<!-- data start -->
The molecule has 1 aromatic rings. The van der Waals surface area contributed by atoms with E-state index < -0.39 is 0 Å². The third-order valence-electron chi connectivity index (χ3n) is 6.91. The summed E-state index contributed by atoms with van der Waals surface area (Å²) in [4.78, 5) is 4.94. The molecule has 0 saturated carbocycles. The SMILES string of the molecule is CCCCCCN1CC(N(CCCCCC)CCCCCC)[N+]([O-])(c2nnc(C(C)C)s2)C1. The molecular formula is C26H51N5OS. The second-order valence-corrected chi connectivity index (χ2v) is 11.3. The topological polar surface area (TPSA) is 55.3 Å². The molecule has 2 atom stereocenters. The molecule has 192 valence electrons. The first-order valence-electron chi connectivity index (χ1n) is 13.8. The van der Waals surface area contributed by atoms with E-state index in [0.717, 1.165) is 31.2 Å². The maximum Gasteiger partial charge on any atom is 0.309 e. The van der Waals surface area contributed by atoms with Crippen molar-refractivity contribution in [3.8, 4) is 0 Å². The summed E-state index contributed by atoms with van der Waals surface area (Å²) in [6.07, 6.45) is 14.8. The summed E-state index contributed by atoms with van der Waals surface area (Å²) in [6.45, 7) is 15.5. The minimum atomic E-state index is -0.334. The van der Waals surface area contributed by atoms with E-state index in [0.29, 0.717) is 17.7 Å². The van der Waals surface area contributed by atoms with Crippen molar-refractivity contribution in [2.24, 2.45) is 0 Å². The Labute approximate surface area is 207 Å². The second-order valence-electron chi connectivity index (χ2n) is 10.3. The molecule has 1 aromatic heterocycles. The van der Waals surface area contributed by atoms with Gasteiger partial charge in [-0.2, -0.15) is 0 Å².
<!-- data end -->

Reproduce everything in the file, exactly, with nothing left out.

The molecule has 1 aromatic rings. The van der Waals surface area contributed by atoms with E-state index < -0.39 is 0 Å². The third-order valence-electron chi connectivity index (χ3n) is 6.91. The summed E-state index contributed by atoms with van der Waals surface area (Å²) in [4.78, 5) is 4.94. The molecule has 0 saturated carbocycles. The SMILES string of the molecule is CCCCCCN1CC(N(CCCCCC)CCCCCC)[N+]([O-])(c2nnc(C(C)C)s2)C1. The molecular formula is C26H51N5OS. The second-order valence-corrected chi connectivity index (χ2v) is 11.3. The topological polar surface area (TPSA) is 55.3 Å². The molecule has 2 atom stereocenters. The molecule has 192 valence electrons. The first-order valence-electron chi connectivity index (χ1n) is 13.8. The van der Waals surface area contributed by atoms with E-state index in [0.717, 1.165) is 31.2 Å². The maximum Gasteiger partial charge on any atom is 0.309 e. The van der Waals surface area contributed by atoms with Crippen molar-refractivity contribution in [3.8, 4) is 0 Å². The summed E-state index contributed by atoms with van der Waals surface area (Å²) in [6.07, 6.45) is 14.8. The summed E-state index contributed by atoms with van der Waals surface area (Å²) in [6.45, 7) is 15.5. The minimum atomic E-state index is -0.334. The van der Waals surface area contributed by atoms with E-state index in [0.29, 0.717) is 17.7 Å². The van der Waals surface area contributed by atoms with Crippen molar-refractivity contribution in [2.24, 2.45) is 0 Å². The Labute approximate surface area is 207 Å². The second-order valence-electron chi connectivity index (χ2n) is 10.3. The molecule has 1 aromatic heterocycles. The van der Waals surface area contributed by atoms with Gasteiger partial charge in [-0.2, -0.15) is 0 Å².